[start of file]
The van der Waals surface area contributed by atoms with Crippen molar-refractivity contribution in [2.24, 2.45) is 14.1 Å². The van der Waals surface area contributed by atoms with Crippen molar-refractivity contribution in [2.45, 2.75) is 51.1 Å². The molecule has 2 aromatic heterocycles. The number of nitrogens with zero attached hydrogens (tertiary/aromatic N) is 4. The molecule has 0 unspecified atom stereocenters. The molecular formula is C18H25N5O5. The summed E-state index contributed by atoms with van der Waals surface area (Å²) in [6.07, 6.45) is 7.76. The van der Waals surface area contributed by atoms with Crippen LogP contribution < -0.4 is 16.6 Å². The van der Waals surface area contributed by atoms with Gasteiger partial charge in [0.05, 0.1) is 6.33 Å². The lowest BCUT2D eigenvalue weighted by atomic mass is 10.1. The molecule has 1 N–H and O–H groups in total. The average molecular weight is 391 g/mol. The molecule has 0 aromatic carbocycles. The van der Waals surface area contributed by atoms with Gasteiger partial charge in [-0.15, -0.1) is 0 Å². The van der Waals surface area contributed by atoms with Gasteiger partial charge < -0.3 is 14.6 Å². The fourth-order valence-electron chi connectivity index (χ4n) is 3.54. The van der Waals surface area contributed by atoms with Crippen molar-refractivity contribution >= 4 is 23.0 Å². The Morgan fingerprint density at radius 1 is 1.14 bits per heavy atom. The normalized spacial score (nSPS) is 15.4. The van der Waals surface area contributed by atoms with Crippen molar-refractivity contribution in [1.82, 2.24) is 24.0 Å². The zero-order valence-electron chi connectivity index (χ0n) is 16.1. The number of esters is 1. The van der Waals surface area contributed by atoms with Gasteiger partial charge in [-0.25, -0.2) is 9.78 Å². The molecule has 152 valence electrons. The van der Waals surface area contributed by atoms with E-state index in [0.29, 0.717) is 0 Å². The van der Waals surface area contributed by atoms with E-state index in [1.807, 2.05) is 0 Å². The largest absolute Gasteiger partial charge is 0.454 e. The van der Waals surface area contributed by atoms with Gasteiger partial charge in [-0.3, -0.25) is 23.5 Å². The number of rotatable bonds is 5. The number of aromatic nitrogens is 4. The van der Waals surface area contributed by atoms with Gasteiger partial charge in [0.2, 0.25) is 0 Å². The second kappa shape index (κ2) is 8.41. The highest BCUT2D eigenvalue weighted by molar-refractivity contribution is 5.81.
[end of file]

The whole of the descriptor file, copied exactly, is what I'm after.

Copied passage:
The van der Waals surface area contributed by atoms with Crippen molar-refractivity contribution in [2.24, 2.45) is 14.1 Å². The van der Waals surface area contributed by atoms with Crippen molar-refractivity contribution in [2.45, 2.75) is 51.1 Å². The molecule has 2 aromatic heterocycles. The number of nitrogens with zero attached hydrogens (tertiary/aromatic N) is 4. The molecule has 0 unspecified atom stereocenters. The molecular formula is C18H25N5O5. The summed E-state index contributed by atoms with van der Waals surface area (Å²) in [6.07, 6.45) is 7.76. The van der Waals surface area contributed by atoms with Crippen LogP contribution < -0.4 is 16.6 Å². The van der Waals surface area contributed by atoms with Gasteiger partial charge in [0.05, 0.1) is 6.33 Å². The lowest BCUT2D eigenvalue weighted by atomic mass is 10.1. The molecule has 1 N–H and O–H groups in total. The average molecular weight is 391 g/mol. The molecule has 0 aromatic carbocycles. The van der Waals surface area contributed by atoms with Gasteiger partial charge in [-0.15, -0.1) is 0 Å². The van der Waals surface area contributed by atoms with Gasteiger partial charge < -0.3 is 14.6 Å². The fourth-order valence-electron chi connectivity index (χ4n) is 3.54. The van der Waals surface area contributed by atoms with Crippen molar-refractivity contribution >= 4 is 23.0 Å². The Morgan fingerprint density at radius 1 is 1.14 bits per heavy atom. The normalized spacial score (nSPS) is 15.4. The van der Waals surface area contributed by atoms with Crippen molar-refractivity contribution in [1.82, 2.24) is 24.0 Å². The zero-order valence-electron chi connectivity index (χ0n) is 16.1. The number of esters is 1. The van der Waals surface area contributed by atoms with Gasteiger partial charge in [-0.25, -0.2) is 9.78 Å². The molecule has 152 valence electrons. The van der Waals surface area contributed by atoms with E-state index in [0.29, 0.717) is 0 Å². The van der Waals surface area contributed by atoms with E-state index in [1.807, 2.05) is 0 Å². The largest absolute Gasteiger partial charge is 0.454 e. The van der Waals surface area contributed by atoms with Gasteiger partial charge in [-0.3, -0.25) is 23.5 Å². The number of rotatable bonds is 5. The number of aromatic nitrogens is 4. The van der Waals surface area contributed by atoms with Gasteiger partial charge in [0.2, 0.25) is 0 Å². The second kappa shape index (κ2) is 8.41. The highest BCUT2D eigenvalue weighted by molar-refractivity contribution is 5.81.